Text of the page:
Up there with Coca-Cola, Cadillacs and The Stars And Stripes, KISS are an all-American institution. They’re also natural survivors, born with the ability to withstand everything from the death of 80s-era drummer Eric Carr to the Dylan-goes-electric-esque backlash that greeted the (temporary) removal of their famous make-up during the early 80s. However, while KISS’ sensational stage shows have always grabbed the headlines, the band have, over the past five decades, assembled an equally spectacular body of work. Indeed, it’s almost impossible to imagine rock’n’roll without their flamboyant presence, but if their End Of The Road tour really does mark their final farewell, the very least uDiscover Music can do is salute them with this timely selection of the 20 best KISS songs.
20: ‘Nothin’ To Lose’ (KISS, 1974)
Both KISS and their fans retain a soft spot for ‘Nothin’ To Lose’. Released as the band’s first single, in February 1974, it was also one of several songs that KISS performed live during their first-ever US TV appearance, on ABC’s In Concert, also in February ’74. A lascivious, Rolling Stones-esque rocker, with Gene Simmons and original drummer Peter Criss sharing lead vocals, the spirited ‘Nothin’ To Lose’ remained a fixture of KISS’ live set throughout their 70s heyday.
19: ‘Forever’ (Hot In The Shade, 1989)
With Guns N’ Roses dominating the hard rock scene, and grunge music on the rise, the late 80s and early 90s were a difficult period for KISS. Despite the fact it went gold, 1989’s Hot In The Shade is one of the most overlooked titles in their canon. It did, however, bequeath the masterful Paul Stanley/Michael Bolton co-write, ‘Forever’: a smouldering power ballad which entered the US Top 10 and still convinces today.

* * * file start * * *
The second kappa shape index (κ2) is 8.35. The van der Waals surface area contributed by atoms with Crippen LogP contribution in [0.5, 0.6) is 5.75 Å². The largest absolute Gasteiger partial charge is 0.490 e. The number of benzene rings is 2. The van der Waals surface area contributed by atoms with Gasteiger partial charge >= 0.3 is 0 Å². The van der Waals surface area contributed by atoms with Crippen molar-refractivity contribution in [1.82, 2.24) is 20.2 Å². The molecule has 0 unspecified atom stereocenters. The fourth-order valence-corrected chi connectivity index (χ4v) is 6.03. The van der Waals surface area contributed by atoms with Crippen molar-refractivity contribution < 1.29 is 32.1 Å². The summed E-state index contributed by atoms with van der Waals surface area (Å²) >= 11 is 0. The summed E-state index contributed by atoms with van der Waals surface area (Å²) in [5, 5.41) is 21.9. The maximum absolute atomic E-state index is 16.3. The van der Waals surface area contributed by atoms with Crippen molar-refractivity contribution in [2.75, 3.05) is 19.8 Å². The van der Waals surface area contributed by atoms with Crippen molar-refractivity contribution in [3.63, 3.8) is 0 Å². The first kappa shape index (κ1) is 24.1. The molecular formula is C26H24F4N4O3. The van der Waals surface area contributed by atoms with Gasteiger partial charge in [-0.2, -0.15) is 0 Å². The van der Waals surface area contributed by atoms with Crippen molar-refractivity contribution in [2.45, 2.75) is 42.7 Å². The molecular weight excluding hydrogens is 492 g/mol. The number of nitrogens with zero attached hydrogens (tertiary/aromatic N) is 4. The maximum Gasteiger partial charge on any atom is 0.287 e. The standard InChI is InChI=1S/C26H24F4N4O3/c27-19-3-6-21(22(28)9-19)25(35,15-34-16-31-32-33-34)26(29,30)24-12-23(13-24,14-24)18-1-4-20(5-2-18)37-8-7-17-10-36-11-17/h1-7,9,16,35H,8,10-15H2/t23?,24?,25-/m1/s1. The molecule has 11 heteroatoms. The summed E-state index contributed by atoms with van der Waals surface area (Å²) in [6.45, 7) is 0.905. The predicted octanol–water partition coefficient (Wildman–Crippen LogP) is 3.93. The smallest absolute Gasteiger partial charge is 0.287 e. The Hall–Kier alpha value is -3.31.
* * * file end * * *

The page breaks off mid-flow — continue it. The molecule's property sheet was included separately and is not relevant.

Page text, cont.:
18: ‘Firehouse’ (KISS, 1974)
Written by Paul Stanley and clearly influenced by The Move’s classic 60s hit ‘Fire Brigade’, infectious rocker ‘Firehouse’ remains one of the stand-out cuts from KISS’ self-titled debut album. Built upon low-riding riffs and Gene Simmons’ slithering basslines, the song is tailor-made for live performance and it’s remained a constant in KISS’ live set throughout their career – its subject matter often accentuated by flashing red lights, sirens and Gene Simmons famously breathing fire.
17: ‘Crazy Crazy Nights’ (Crazy Crazy Nights, 1987)
KISS’ 14th studio album, 1987’s Crazy Crazy Nights, found the enduring rockers veering away from the harder, metal-inclined style they’d largely adhered to since 1982’s Creatures Of The Night. Instead, Gene Simmons and co pursued a more radio-friendly, pop-metal sound, with a much heavier reliance on synthesisers. The album’s hedonistic title song netted them their first UK Top 10 smash.
16: ‘I Was Made For Lovin’ You’ (Dynasty, 1979)
In the same way The Rolling Stones turned to disco for 1978’s ‘Miss You’, KISS turned to the late 70s’ dancefloor craze with ‘I Was Made For Loving You’. While the critics branded this supple, tongue-in-cheek pop track as a novelty item, it peaked at No.11 on the Billboard Hot 100 and became one of KISS’ biggest Stateside hits.